About fourteen and a half years ago (almost to the date) I turned my Jeep around in the middle of a busy Boulder, Colorado intersection. It was a literal U-Turn in the purest sense of the word. As I floored my Jeep, I raced back hoping he was still there. This little brown chocolate lab mix, at the time, named MacGuyver. He was at the Boulder Humane Society and we thought it was best to “wait” after meeting this sweet little pup. Five minutes after leaving the lot and we were headed back to pick him up. So fast, and deep was the connection with this truly beautiful spirit.
After a quick rename to Cooper (aptly after a Cooper Tires sign after leaving the humane society the second time, with the dog in the Jeep) he was home and making himself a permanent part of my life.
From those early days, we spent it tubing Boulder Creek and hiking the Flatirons. We camped in the Colorado backcountry. Roadtripped to Iowa countless times. He was a constant companion on trips through Wyoming, and growled at bison through Yellowstone. He tagged along on my very first Jeep trips in Colorado.
Cooper was the epitome of the Jeep Dog.
After Colorado, Cooper was in the back of my Jeep once again, this time pointed North. As we drove to Alaska in the dead of Winter. He was snuck into hotels in Calgary, Alberta…and B&Bs in the Yukon Territory. He experienced -30 in Whitehorse, and tap danced across the seriously cold, frozen parking lot.
In Alaska, Cooper had many adventures. From camping trips in the Girdwood backcountry (and his less than favorite rides in the hand tram across Winner Creek), to trans-Alaska drives on the Denali Highway and to Seward and Homer. Probably his favorite place – Glacier Creek in Girdwood – was visited many times by Coop, his paws indelibly pressed into the dark glacial silt forever.
It was also in Alaska that Cooper met the wonders of a porcupine. And my friend Nate had to carry him down the mountain while I tried reaching a vet. We both learned a lot that day.
After many cold winters and buggy Summers, Cooper tagged along with a move to New England, and another infamous trip through Canada and the US. In Vermont, Cooper explored the Green Mountains, especially the Robert Frost nature trails in Ripton. While New England was great, we were off to Alaska again, and Cooper hopped up into the car and willingly tagged along back through half the World and ended up in Anchorage.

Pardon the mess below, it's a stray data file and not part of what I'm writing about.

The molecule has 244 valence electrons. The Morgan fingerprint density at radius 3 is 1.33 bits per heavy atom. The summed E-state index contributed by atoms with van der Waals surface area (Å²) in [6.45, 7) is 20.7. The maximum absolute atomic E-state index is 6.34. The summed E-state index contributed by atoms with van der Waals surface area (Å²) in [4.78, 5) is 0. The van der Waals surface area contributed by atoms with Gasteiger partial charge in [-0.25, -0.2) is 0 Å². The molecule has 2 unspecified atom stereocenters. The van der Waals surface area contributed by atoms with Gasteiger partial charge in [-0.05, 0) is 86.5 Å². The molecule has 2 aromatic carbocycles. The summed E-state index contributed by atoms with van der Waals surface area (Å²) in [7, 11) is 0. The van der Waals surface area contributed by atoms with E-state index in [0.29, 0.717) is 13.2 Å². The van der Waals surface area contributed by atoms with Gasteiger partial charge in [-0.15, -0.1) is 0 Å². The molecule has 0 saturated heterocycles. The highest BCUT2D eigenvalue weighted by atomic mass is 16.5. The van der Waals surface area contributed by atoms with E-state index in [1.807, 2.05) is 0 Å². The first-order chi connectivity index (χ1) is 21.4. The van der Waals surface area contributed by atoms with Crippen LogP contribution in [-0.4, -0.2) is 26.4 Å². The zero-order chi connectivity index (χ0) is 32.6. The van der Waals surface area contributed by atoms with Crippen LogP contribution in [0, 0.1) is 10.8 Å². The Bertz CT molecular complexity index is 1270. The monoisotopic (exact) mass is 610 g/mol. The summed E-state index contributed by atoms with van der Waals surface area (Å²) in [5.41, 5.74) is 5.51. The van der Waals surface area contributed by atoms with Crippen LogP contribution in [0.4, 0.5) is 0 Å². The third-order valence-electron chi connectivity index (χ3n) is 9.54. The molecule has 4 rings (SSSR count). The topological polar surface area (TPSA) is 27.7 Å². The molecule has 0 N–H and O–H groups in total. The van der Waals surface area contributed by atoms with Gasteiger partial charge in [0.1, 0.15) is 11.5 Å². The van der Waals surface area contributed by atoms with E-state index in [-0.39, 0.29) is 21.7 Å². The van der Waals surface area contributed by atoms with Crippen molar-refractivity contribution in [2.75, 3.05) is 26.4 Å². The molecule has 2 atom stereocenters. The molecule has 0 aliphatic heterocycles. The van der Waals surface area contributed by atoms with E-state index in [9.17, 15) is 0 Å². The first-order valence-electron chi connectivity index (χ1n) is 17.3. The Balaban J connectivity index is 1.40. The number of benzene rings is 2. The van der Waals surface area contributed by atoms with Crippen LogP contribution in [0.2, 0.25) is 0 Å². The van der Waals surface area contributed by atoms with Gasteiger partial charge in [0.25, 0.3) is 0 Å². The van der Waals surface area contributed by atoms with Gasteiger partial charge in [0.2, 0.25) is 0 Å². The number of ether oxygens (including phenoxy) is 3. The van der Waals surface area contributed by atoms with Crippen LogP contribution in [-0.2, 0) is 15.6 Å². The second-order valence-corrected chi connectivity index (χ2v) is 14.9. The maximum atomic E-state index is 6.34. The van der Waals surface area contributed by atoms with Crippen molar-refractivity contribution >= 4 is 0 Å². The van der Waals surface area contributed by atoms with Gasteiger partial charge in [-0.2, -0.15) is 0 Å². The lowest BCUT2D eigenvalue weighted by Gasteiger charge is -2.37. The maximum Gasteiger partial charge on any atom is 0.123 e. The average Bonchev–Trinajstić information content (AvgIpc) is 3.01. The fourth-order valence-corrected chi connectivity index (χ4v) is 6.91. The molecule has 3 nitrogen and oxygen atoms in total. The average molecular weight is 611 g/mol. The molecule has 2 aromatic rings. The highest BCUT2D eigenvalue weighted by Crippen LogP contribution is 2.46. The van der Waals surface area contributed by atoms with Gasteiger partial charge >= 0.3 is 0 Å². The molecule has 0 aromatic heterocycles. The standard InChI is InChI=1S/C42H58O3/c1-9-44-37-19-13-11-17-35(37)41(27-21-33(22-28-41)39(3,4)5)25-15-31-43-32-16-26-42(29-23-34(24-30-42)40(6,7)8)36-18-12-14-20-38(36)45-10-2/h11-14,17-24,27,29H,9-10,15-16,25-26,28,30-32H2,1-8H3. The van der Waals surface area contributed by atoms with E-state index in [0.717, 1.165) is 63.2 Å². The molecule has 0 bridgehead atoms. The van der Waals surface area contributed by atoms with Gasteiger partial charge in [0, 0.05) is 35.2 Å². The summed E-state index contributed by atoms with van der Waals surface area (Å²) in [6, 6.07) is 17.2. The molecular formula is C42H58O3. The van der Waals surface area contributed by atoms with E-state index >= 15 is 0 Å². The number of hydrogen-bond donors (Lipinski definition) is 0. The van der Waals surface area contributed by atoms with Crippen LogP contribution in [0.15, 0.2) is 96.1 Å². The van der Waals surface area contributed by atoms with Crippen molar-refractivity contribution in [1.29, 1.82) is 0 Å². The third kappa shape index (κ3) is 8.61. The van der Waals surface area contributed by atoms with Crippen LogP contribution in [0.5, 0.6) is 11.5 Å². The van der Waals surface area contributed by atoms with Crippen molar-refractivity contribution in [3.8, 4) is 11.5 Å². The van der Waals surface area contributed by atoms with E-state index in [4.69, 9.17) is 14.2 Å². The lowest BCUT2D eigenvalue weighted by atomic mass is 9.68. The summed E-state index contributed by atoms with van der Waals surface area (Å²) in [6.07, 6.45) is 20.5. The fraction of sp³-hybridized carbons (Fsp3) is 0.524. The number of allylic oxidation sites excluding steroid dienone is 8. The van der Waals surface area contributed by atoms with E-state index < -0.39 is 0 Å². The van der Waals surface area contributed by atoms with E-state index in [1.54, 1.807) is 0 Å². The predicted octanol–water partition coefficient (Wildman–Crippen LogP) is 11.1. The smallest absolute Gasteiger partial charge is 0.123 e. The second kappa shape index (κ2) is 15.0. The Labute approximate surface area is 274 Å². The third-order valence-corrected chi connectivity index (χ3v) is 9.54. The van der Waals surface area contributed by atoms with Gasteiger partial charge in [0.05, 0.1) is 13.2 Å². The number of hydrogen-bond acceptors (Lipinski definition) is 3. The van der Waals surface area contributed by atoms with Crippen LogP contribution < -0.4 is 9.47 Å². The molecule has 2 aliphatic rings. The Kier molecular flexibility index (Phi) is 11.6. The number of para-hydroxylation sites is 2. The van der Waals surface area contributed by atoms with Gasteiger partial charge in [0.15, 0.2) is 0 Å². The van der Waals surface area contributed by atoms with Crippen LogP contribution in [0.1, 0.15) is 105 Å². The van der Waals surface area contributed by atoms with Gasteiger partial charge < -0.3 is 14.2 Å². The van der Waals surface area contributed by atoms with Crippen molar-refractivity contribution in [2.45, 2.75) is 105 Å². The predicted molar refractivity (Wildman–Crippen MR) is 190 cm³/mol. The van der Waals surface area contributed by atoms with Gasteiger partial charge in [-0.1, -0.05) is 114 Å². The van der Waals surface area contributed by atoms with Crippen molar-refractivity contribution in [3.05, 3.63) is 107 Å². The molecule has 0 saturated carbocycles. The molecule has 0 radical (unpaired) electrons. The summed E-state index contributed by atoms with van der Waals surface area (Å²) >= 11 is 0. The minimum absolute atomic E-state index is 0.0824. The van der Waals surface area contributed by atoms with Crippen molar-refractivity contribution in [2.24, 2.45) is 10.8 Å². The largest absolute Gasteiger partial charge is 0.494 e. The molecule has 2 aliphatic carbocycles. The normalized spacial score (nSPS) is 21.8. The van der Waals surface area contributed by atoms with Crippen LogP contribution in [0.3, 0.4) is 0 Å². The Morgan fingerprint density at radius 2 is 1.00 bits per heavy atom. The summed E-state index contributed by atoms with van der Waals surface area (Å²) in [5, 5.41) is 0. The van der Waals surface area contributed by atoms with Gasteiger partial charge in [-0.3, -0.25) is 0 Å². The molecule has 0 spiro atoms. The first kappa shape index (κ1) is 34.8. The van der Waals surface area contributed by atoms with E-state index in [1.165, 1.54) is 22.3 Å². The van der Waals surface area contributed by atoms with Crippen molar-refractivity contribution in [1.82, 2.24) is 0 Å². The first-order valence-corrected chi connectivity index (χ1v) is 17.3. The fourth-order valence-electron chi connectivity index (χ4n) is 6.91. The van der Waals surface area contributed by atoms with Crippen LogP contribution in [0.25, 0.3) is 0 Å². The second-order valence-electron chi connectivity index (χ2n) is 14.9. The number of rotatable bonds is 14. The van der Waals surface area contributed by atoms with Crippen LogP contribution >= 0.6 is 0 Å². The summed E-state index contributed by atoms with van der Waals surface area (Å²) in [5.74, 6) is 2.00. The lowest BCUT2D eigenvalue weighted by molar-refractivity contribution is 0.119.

After a handful of years, Cooper was on the move. This time being slid into the belly of an airplane on his way to Honolulu. Cooper would shed his Winter coat for his Aloha fur. He spent weekends on the beach in Kailua, and hiked Wa’ahila ridge, the Ko’olau mountains, and countless other spots on Oahu. While in Hawaii, I found out what a kind spirit he really is – I found a baby bird and brought it home. While living in a tiny box, Cooper never left the bird’s side. He would always come running at the slightest chirp.
After the tropics, Cooper was once again crammed into a Jet – this time pointed at Florida. After leaving the Orlando airport, he was starving and I had no dog food handy. This would be his first Taco Bell experience (and only, if my memory serves). After wolfing down a couple of plain steak burritos, we were on our way to a sweaty year in Florida. Cooper walked through Fort Lauderdale and Melbourne, enjoying places like Wickham Park.
One of his final major moves, this time was a road trip to Portland, Oregon. It would be here that he would spend a lot of his days, shaking off the winter drizzle on Mt. Tabor or patiently waiting while I ran into a coffee shop on Alberta. He spent many days on the Oregon Coast – possibly his second favorite spot – in Cannon Beach and Neskowin.
And it would be Oregon that would be his final home.
And it would be Oregon where his calm, consistent presence guided me through a divorce. Where he would jump in the back of the Jeep on a hot summer day to swim in the Salmon River. It would be here where Cooper would befriend my newborn Son, Wilder, and be his first friend.
And, sadly, this would be his end of the road. But what an amazing road he has had. Cooper has lived the life of a wanderer – where he ran on beaches and snowfields. Where he growled at moose in Alaska, and chased waves in Hawaii.
I will miss his constant presence. His ability to make anywhere feel like home – whether some random hotel room, a tent in the woods, or my first house. He was always there. Always greeted me at the door. And all he asked for was a bowl of food, fresh water, and the random adventure into the woods.
If heaven is real, Cooper, I hope you are there, waiting for me.
I promise to take you for a walk.